Speeding up on assignment of a lease
Tick followed tock followed tick… or so the Guinness advert goes. And for a tenant, the waiting period between applying for a landlord’s consent to a dealing and receiving their response can often be an exercise in patience. Most commercial leases contain provisions controlling dealings that generally confirm that a tenant cannot assign or underlet a lease without landlord’s consent, such consent not to be unreasonably withheld. Some leases go further than this and provide that such consent may also not be unreasonably delayed; however, even where the lease does not specifically contain this provision, the Landlord and Tenant Act 1988 may oblige the landlord to give consent within a reasonable time, unless it is reasonable not to give consent. The question therefore arises as to what actually is a reasonable time.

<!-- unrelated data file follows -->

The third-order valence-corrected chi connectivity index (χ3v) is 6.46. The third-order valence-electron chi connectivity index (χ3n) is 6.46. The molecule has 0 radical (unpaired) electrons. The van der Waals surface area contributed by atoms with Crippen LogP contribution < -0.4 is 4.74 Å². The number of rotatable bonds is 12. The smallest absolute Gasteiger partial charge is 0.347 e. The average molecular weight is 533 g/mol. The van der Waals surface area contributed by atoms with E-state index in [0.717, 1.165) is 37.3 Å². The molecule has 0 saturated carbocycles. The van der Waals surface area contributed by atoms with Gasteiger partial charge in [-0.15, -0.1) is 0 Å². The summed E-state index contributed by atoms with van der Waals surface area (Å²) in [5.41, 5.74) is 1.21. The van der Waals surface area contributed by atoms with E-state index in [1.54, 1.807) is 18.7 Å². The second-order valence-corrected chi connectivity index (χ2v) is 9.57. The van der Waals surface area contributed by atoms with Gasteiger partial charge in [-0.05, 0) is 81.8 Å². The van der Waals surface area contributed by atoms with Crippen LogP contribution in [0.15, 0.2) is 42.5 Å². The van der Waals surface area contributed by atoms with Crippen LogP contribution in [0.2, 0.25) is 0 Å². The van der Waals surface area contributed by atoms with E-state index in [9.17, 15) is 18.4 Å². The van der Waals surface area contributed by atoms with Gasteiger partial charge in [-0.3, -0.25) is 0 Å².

The act only applies where a tenant makes a written application for consent that is served on a landlord. Therefore, in order to set the clock running, the tenant must ensure that the provisions of the act and any relevant provisions in the lease are complied with. In the recent case of E.ON UK plc v Gilesports Ltd, it was confirmed that an application made by email was sufficient to satisfy the requirement in the act for a written application; however, it transpired in this case that service by email was not sufficient and so the tenant’s notice had been invalidly served. The act confirms that an application will be validly served if done so in a manner provided for in the lease (or if the tenancy is silent, in accordance with the Landlord and Tenant Act 1927). Most leases make provision for service of notice, and such provisions often incorporate the provisions as to service of notices contained in section 196 of the Law of Property Act 1925. That section confirms that a notice will be sufficiently served if it is left at, or sent by registered post to, the last known place of business of the landlord…
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